Heathcote National Park
|Heathcote National Park
New South Wales
Heathcote National Park
|Nearest town or city||Sydney|
|Area||26.79 km2 (10.3 sq mi)|
|Managing authorities||NSW National Parks & Wildlife Service|
|Website||Heathcote National Park|
|See also||Protected areas of
New South Wales
The Heathcote National Park is a protected national park that is located in the southern region of Sydney, New South Wales in eastern Australia. The 2,679-hectare (6,620-acre) national park is situated approximately 35 kilometres (22 mi) southwest of the Sydney central business district, west of the South Coast railway line, the Princes Highway and Motorway, and the suburbs of and .
The park consists of eucalyptus forest and has no private vehicular access. Access to the park can be gained from Freeman Road, Heathcote. A walking track is located at the rear of the Scout Hall in Freeman Road. Heading south along the track will take you past various watering holes and small waterfalls that can be found all the way along. Following this road all the way to end will eventually lead you to Woronora Dam. Access to the park can be found at several other points around Heathcote and Waterfall.
The main walking track is the Bullawarring Track, which provides a walk from Waterfall to Heathcote.
Aboriginal people are known to have lived in the area and have left their mark at a number of known sites. In addition, a number of Europeans lived in rough huts in the park during the Great Depression, leaving behind meager ruins at places like Myuna Creek.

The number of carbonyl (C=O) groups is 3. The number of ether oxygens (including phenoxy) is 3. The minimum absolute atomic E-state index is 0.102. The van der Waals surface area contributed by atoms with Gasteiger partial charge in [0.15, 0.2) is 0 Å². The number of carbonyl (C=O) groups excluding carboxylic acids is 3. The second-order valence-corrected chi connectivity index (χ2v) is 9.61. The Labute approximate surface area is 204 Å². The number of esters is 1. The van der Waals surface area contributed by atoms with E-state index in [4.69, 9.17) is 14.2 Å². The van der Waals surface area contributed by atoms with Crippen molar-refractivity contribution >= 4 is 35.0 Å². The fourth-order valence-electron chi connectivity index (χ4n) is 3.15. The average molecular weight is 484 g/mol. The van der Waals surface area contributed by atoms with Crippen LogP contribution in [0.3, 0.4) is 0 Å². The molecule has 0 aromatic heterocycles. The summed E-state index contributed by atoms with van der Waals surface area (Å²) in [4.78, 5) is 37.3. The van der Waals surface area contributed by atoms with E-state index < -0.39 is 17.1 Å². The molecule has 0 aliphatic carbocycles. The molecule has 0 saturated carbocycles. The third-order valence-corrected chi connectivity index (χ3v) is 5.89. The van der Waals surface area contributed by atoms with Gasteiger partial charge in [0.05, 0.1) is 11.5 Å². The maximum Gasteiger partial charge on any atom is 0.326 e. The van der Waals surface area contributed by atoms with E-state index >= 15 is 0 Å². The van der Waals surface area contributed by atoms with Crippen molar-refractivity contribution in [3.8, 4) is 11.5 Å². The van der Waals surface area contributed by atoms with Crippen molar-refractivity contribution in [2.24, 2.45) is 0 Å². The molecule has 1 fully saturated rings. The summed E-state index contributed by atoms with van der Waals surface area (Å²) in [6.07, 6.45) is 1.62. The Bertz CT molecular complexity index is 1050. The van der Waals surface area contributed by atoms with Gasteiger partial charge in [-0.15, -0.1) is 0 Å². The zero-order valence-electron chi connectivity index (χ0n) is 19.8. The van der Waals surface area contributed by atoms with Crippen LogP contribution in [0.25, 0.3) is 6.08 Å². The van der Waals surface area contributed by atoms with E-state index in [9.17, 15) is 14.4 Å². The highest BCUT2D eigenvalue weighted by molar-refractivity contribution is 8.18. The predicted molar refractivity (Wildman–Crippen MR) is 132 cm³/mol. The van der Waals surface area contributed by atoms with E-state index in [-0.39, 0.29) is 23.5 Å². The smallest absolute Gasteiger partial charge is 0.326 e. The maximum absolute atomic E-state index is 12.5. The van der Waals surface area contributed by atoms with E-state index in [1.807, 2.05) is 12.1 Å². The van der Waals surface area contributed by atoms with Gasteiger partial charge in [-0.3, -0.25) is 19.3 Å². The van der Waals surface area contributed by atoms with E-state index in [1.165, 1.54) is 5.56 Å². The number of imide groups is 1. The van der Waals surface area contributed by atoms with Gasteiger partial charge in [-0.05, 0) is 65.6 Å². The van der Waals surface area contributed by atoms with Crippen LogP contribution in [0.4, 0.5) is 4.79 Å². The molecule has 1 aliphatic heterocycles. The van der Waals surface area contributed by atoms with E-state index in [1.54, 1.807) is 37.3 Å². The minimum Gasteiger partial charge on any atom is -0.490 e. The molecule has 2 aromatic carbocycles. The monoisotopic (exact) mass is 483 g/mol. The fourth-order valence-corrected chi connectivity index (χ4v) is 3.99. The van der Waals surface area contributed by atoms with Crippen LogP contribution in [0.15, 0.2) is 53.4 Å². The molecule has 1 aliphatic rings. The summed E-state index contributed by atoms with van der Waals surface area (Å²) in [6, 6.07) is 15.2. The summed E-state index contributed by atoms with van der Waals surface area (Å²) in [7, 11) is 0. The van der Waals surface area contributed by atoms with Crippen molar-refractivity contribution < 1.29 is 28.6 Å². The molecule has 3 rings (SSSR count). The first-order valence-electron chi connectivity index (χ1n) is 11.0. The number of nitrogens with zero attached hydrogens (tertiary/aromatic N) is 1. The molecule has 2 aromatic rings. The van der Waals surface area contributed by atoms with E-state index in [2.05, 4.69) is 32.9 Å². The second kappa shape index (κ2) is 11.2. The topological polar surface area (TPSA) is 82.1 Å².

Before this bush area became a park of any kind, a bushwalking group had a lease on much of the land in the area. They may have been responsible for the creation of some of the early tracks and camp sites. Later, the area became a state park and, later still, a national park.
The park consists of a deeply dissected Hawkesbury sandstone plateau, part of the Woronora Plateau The creek gorges include Heathcote Creek, a tributary of the Georges River. The sandstone was formed 200 million years ago, and periods of uplift began about 94 million years ago. Each period of uplift caused stream erosion, which cut more deeply into the plateau surface. Heathcote Creek cascades down a number of rock pools and small waterfalls to the Woronora River at the northern end of the park.
The ridges and drier slopes are covered in forest dominated by angophoras and eucalypts such as bloodwood, greygum, Sydney peppermint, and scribbly gum. Grass-trees are common. Low heath growth consists of shrubs, including ti trees, banksias, hakeas, and waxflowers. Gymea lilies and forest oaks grow on the moister slopes. Blackbutts and grevilleas grow in the Heathcote Creek Valley.
Sugar gliders, ring tail possums, and possibly eastern pygmy possums inhabit both Mirang Creek and Minda Gully. Swamp wallabies are also present. Honeyeaters are often seen, as well as Superb Lyrebirds.
|Wikimedia Commons has media related to Heathcote National Park.|
- "Heathcote National Park". NSW National Parks & Wildlife Service. Government of New South Wales.
- NSW National Parks & Wildlife Service, Government of New South Wales. Heathcote National Park (PDF Map). http://www.nationalparks.nsw.gov.au/~/media/Visitor/Files/PDF/Maps/heathcote-pdf-map.ashx.
- "Royal National Park, Heathcote National Park and Garawarra State Recreation Area: Plan of management". NSW National Parks & Wildlife Service (PDF). Government of New South Wales. 4 February 2000. ISBN 0-7310-0895-2.
- "Amendments to the Royal National Park, Heathcote National Park and Garawarra State Recreation Area: Plan of management 2000". NSW National Parks & Wildlife Service (PDF). Government of New South Wales. 15 September 2010. ISBN 978-1-74232-956-7.
- "Heathcote National Park". Office of Environment & Heritage. Government of New South Wales.
- "List of fauna". Wildlife Atlas.
- List of animals recorded in the park